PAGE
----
Sleep apnea treatment improves both systolic and diastolic blood pressure, according to a new systematic review and meta analysis published in the Journal of the American Medical Association.
Unlike much of the literature, however, researchers compared the effects of both continuous positive airway pressure (CPAP) and mandibular advancement devices, which hold the lower jaw down and slightly forward, resulting in an open air passageway. The review found that both CPAP therapy and mandibular devices were equally effective at reducing blood pressure.
Earlier this year, a similar literature review of research published prior to 2013 suggested that more people who suffer from obstructive sleep apnea might be candidates for oral appliance therapy, as oral appliances had similar effects on cardiovascular markers as continuous positive airway pressure (CPAP) therapy.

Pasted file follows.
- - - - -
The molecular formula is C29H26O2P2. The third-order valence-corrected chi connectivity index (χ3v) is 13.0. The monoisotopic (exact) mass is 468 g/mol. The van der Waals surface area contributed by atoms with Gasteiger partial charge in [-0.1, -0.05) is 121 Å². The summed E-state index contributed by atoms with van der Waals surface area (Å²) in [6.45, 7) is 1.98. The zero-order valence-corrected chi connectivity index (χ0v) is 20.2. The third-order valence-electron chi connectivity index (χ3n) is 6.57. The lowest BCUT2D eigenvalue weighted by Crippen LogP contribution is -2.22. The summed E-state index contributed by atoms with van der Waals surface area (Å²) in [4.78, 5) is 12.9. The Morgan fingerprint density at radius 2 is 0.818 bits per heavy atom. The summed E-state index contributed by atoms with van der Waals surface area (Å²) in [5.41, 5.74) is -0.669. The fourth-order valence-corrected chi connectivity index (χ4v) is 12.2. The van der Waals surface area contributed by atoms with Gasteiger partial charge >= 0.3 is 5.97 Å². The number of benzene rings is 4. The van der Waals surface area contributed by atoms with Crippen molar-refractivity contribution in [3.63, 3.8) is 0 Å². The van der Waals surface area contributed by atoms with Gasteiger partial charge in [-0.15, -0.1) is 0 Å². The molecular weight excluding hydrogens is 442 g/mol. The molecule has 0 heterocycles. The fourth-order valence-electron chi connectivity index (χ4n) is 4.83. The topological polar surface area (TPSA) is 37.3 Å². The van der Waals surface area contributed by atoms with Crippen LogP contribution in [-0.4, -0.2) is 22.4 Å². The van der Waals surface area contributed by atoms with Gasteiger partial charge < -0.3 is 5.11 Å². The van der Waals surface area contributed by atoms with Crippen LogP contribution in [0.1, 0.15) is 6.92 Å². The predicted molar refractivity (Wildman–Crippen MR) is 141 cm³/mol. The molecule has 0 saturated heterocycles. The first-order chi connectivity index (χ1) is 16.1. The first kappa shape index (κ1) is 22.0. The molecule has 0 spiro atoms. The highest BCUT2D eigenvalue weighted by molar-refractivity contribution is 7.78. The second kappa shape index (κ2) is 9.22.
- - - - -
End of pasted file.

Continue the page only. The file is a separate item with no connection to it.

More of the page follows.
Treating obstructive sleep apnea with a mandibular advancement device appears to be a very effective tool for managing obstructive sleep apnea (OSA), especially in those individuals who do not tolerate or have difficulty using a CPAP machine. A recent survey of CPAP users showed that only 50% of individuals prescribed a CPAP were compliant long-term.
OSA is a life-threatening condition that affects more than 18 million Americans, increasing their risk for heart disease, stroke, diabetes, obesity, cognitive impairment, and motor vehicle accidents. In addition to lowering blood pressure, research shows that treating sleep apnea improves cardiovascular markers, lowers glucose levels, and even reduces oral inflammation—not to mention reducing healthcare costs for those affected.